new National Environmental Standards for Plantation Forestry, 16,000 Kiwi submittors say NO to GE trees

new National Environmental Standards for Plantation Forestry

by Zelka Linda Grammer

The Ministry for Primary Industries (MPI) released the new Environmental Standards (NES) for Plantation Forestry in August 2017, after putting out the draft NES-PF two years ago.

The new NES-PF (1) gives foresters, councils, and communities clear national guidelines on how to protect the environment while achieving a sustainable forestry industry ((although many submitters would have preferred stronger provisions to protect indigenous trees, wildlife habitats, and ecosystems).

Severe pressure on MPI resulted in the agency removing a controversial clause 6.4 (GE trees), which was added at the eleventh hour with no consultation with the NZ Farm Forestry Association, Forest and Bird, and other key stakeholders) from the new NES-PF.

Various councils with strong precautionary GE policies, foresters, and other primary producers welcomed the removal of the clause that would have permitted the planting of GE trees anywhere in NZ and specifically overriden any precautionary or prohibitive GE policies and rules of local councils (including those of Northland, Auckland, and Hawke's Bay).

Despite the push by the former government for risky outdoor GE experiments and releases (including the unsuccessful recent attempt by Minister Nick Smith to destroy valuable enforceable GE Free Zones (2) by amending the RMA),  MPI backed down in the face of 16,000+ submissions opposing the GE tree clause and the Maori Party  requiring removal of the clause.

MPI states in their analysis (point 3.6.2) that  “… it is not appropriate for GM tree stock to be included as a permitted activity in an NES.” (3)

GE trees, if introduced, would have greatly increased the risk of transgenic contamination. Ordinary pine pollen travels hundreds of kilometres even at moderate wind speeds, thousands of kilometres with stronger winds. (4) Pine pollen creates allergies, gets into waterways, and is even found in the ocean at depths of more than 10,000 metres. (5)

Both the Forest Stewardship Council (FSC) and the Programme for the Endorsement of Forest Certification (PEFC), global certification bodies for truly sustainable forestry, do not allow GE trees in their certified forests, due to the serious ecological risks, their commitment to the precautionary principle, and market aversion.(6)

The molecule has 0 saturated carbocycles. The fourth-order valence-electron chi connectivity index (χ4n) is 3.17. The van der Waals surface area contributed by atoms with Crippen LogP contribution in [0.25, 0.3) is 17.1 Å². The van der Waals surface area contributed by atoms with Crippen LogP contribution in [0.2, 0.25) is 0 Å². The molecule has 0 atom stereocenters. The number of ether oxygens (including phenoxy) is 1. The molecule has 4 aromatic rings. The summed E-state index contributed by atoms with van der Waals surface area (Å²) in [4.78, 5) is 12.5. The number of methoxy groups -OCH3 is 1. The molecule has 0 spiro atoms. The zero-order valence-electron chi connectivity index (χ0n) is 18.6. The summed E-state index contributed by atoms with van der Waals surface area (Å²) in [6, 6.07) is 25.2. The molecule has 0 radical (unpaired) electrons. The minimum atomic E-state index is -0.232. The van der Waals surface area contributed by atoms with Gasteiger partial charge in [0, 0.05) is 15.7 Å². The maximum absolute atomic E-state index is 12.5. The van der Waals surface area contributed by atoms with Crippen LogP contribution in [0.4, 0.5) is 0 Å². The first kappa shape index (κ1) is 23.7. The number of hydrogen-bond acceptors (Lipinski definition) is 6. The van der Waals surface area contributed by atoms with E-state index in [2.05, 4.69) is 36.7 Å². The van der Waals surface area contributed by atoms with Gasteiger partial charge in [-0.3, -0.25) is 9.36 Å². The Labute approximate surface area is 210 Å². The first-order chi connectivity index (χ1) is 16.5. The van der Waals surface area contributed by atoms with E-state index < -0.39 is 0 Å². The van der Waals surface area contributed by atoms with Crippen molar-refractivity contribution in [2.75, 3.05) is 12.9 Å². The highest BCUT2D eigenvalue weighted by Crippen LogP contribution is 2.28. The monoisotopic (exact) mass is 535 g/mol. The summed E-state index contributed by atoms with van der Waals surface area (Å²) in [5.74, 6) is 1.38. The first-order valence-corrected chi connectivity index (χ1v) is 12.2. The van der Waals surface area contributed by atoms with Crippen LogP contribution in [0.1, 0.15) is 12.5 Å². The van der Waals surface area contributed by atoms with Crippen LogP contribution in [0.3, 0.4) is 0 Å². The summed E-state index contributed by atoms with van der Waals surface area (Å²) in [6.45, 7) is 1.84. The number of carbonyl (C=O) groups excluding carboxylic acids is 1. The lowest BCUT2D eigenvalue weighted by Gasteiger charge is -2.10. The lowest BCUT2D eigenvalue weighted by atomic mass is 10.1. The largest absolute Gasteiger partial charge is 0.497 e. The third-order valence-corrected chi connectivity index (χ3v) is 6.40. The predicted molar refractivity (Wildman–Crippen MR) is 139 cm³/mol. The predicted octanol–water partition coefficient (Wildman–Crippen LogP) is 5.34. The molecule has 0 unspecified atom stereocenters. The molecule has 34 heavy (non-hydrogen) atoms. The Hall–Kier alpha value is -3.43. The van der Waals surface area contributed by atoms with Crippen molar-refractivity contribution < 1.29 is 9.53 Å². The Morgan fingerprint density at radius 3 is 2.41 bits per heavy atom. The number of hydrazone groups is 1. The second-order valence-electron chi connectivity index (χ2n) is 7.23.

Those who have taken the time to get FSC or PEFC certification should not have their valuable enterprises threatened by risky outdoor use of GMOs.

All the councils from Auckland to Cape Reinga and Hastings District Council have put in place a much needed additional tier of local protection against the risks of outdoor use of GMOs. 

Additional local protection is necessary given serious deficiencies in the Hazardous Substances and New Organisms (HSNO) Act, as identified by Local Government NZ, many councils, mana whenua, and primary producer boards. 

Parliament has now recognised in the RMA that local councils can regulate or ban outdoor use of GMOs in keeping with the wishes of farmers and other ratepayers. Our ability to establish GM free producing zones under local plans has been shielded following changes to the Resource Legislation Amendment Bill back in April (the Resource Legislation Amendment Act 2017 was passed in April 2017).

Fonterra, NZ Beef & Lamb, Dairy NZ, Pure Hawke's Bay, Local Government NZ, various councils, primary producers, and many others called for protection against Wellington imposing risky GE experiments or field trials in the regions, including those involving GE trees.

The right of the regions to create enforceable GE Free Zones and our access to key markets and premiums must be protected. 

It is gratifying that we have a capable new Prime Minister who understands the importance of truly sustainable primary production and protecting the environment.   GE Free Northland will be working with the new Minister of Forestry (Shane Jones) will ensure that we look after and make use of the steep marginal land we have, which should be in forests rather than erosion causing activities that silt up waterways and estuaries. Planting trees will make a huge difference, reducing New Zealand’s net carbon emissions.